Thursday, March 25, 2010

The Turkish odds (and gods) were against me

I didn't ganyan. I didn't ikili. And I certainly didn't gifte.

As far as I can tell, those are the words for win, quiniela and daily double at horse tracks in Turkey. And for three races at Istanbul's massive Veliefendi Racetrack, I didn't come close to picking even one horse that finished at the front of the pack.

I had an excuse, though. Everything was in Turkish – the program, the tote board, the racing form, the tout sheets. Everything except some of the horse's names, which was part of my downfall. I mean, how could I not bet on a filly named Bye Bye Baby when she was running against the likes of Gülipek, Sari Papatyam and De Nîgrîs? Who cares if she was 25-to-1?

Placing a bet was high comedy in itself. The tellers neither spoke nor understood English. So I would hand them exact change (usually 5 or 10 lira) and jab my finger at the program to indicate the horse I wanted to bet on. They all found this highly amusing. The thought of betting a perfecta or trifecta box was so daunting I never attempted it. For all I know, they don't even have perfectas and trifectas.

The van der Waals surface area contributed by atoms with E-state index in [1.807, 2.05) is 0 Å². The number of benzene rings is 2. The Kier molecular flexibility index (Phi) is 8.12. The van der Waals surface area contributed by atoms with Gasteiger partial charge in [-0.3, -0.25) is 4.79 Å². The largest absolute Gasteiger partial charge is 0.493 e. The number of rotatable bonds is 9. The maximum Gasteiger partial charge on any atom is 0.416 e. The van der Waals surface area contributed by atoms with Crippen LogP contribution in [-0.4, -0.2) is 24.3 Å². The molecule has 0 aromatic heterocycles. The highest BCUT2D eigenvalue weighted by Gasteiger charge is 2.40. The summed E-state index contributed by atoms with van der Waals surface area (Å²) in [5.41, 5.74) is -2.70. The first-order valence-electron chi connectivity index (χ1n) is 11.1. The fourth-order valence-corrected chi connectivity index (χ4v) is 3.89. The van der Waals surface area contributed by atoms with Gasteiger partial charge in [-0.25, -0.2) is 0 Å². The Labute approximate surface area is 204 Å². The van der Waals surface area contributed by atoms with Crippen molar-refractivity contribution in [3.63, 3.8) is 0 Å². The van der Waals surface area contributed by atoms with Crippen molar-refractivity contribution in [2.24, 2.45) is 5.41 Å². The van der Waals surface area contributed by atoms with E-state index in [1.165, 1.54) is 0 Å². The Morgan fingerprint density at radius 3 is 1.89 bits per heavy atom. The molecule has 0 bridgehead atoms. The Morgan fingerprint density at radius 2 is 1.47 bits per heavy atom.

The odds were a challenge, too, and it took a few races to figure them out. They seemed to the calculated to the nickel, or the kuru, or whatever it's called. The odds on a horse would not be, say, 3 to 1. They would 2.85 to 1. I spent two or three races thinking it was 2 to 85 or something, which would be a longshot in any language. No wonder so many people were excited to have the winner.

Once I figured it out -- and after not picking a winner in my first three tries -- I decided to go with the chalk in the fourth race, which was aptly named Western Girl. As any horse coming out of the 16 gate should, she bided her time at the back of the pack and romped home at the finish, paying a paltry 1.85 to 1 on a five lira bet. I happily cashed my winning ticket, and after a couple more futile tries I called it a night and took a taxi back to Sultanahmet.

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